Tag Archives: mental illness

Clinical Depression – So Much More Than ‘The Blues’

Somehow in our modern, rapidly progressing world, there still remains a cloud of stigma hanging over those who suffer from mental health conditions. This prejudice is founded on ignorance, so the best way to combat ignorance? Facts, education and awareness. Because of said ignorance, many people think of depression in completely the wrong terms. They may perceive a loved one’s diagnosis of clinical depression to be nothing more than a spell of ‘the blues’. Asking the sufferer, why can’t you just snap out of it? Well believe us, people who struggle with depressive disorder are so sick of hearing these tired clichés, and simply want their health condition to be as widely accepted and understood as physical conditions like diabetes are.

So What is Depressive Disorder?

Depression in itself, a short bout of sadness and despair caused by the loss of a loved one or another acutely troubling event, is encountered by nearly everyone at some point in life. A depressive disorder, however, go far beyond a short period of sadness. Depressive disorders, also known as clinical depression, last more than 2 weeks but often lasts much longer. It can range from intermittent waves of despair, guilt and hopelessness, to an all-encompassing physiological condition, affecting the brain as well as the rest of the body. Untreated major depression may lead to self-harm, or suicidal thoughts or tendencies which can be life-threatening if left unattended.

What Causes Depression?

Depression is a serious health condition resulting from neurochemical changes in the brain, but is most often caused by combination of factors including: nutrient deficiencies, the inability to cope with devastating events or circumstances, a chronic or life-threatening illness, genetics, hormonal imbalances, medication (such as certain severe acne treatments) or chronic stress, to name a few.

What Symptoms Does Depression Cause?

As with almost any illness, symptoms of clinical depression vary from person to person, however some of the most commonly experienced symptoms include:

  • Persistent feelings of sadness, hopelessness, guilt, apathy, distress or emptiness
  • An ever-present ‘blue mood’ that you often can’t shake off
  • Mood or personality changes such as becoming more easily irritable or angry
  • Newfound insomnia or hypersomnia
  • Lethargy and fatigue
  • Loss of interest in things you normally enjoy such as hobbies, work or love life
  • Fixation on negative thoughts
  • Loss of desire to engage in social activities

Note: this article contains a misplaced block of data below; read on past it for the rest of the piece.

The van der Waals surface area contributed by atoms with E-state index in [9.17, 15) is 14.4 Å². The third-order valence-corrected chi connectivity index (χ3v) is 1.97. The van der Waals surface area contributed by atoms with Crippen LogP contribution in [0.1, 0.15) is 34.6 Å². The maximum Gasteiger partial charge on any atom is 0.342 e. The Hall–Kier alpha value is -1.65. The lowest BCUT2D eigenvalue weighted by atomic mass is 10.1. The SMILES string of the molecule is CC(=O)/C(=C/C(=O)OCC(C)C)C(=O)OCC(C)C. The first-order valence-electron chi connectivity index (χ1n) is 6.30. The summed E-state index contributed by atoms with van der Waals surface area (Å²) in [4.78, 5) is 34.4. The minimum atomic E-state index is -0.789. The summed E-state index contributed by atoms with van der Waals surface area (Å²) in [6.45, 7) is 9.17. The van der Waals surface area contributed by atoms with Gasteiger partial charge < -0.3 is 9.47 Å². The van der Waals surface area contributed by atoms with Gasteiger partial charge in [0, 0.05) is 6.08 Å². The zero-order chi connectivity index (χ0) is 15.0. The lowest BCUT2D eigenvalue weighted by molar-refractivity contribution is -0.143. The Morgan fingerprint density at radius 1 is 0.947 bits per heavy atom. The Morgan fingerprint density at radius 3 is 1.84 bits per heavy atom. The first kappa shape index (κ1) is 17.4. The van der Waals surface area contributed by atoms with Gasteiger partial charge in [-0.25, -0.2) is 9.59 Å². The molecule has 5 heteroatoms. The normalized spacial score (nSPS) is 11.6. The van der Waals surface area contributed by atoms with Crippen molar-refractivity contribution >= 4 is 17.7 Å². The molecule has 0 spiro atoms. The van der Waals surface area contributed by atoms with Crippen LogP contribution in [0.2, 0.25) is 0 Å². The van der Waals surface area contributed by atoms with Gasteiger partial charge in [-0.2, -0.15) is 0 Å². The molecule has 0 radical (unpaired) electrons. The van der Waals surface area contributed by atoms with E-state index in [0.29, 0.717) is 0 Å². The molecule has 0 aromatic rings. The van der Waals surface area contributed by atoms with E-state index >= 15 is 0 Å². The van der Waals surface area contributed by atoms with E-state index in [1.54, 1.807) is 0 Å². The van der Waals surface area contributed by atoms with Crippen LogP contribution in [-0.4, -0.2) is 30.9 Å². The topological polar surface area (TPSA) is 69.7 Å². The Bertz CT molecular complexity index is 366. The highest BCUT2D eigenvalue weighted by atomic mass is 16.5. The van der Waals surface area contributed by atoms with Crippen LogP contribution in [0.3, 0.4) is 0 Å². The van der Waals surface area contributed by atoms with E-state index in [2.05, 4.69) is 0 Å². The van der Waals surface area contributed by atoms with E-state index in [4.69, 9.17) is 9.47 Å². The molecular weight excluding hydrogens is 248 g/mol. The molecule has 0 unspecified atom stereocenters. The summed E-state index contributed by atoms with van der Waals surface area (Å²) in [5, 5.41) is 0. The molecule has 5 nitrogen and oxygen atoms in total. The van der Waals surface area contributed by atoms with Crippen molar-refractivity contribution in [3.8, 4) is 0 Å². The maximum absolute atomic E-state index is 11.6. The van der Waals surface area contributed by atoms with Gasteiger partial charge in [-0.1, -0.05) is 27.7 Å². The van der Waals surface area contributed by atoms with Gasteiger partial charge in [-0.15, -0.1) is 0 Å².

• Or reliving past failures, constantly blaming yourself for things that weren’t your fault
  • Weight loss or weight gain (sometimes loss of interest in food)
  • Generalized pain or discomfort, limb or back pain
  • Psychomotor changes
  • Concentration and focus problems
  • Thoughts of self-harm or death

Is Depression Treatable?

Thankfully, yes! Depression is a highly treatable condition that almost always responds well to a combination of medical and therapeutic treatments and lifestyle changes. There is a wide range of medications available today to successfully treat depression. Unfortunately, people often don’t seek help when depressed, and if you don’t seek help, depression could get worse and worse. Undiagnosed or untreated major depressive disorder can be very dangerous, so if you have any of the above-listed symptoms it is very important to talk to your doctor soon about a treatment plan that best suits your condition.

Stay tuned for our next post where we will be taking a look at how diet changes may help alleviate some of the symptoms of depression. For more mental health resources check out our article: Sobering Statistics About Mental Health Thanks for visiting DocChat!

Sobering Statistics About Mental Illness

Unfortunately, like many other invisible disabilities, mental illness still bears the weight of unfair societal stigma, even though no one has “perfect” mental health. Mental health is a spectrum onto which we all fit somewhere. So why do we have compassion for people going through (visible) physical illnesses but often only suspicion, impatience or frustration toward those going through serious mental illnesses? Perhaps more awareness is key. Let’s examine some of the sobering facts of how strongly mental illness impacts America:

  • Over 60 million Americans (1 in 4) will battle with mental illness annually.
  • More than 13 million suffer a serious mental disability such as major depression or bipolar disorder.
  • Anxiety disorders such as obsessive compulsive disorder (OCD), panic disorders, generalized anxiety disorder (GAD) and posttraumatic stress disorder (PTSD) comprise the most common mental illnesses in the United States, afflicting over 42 million Americans.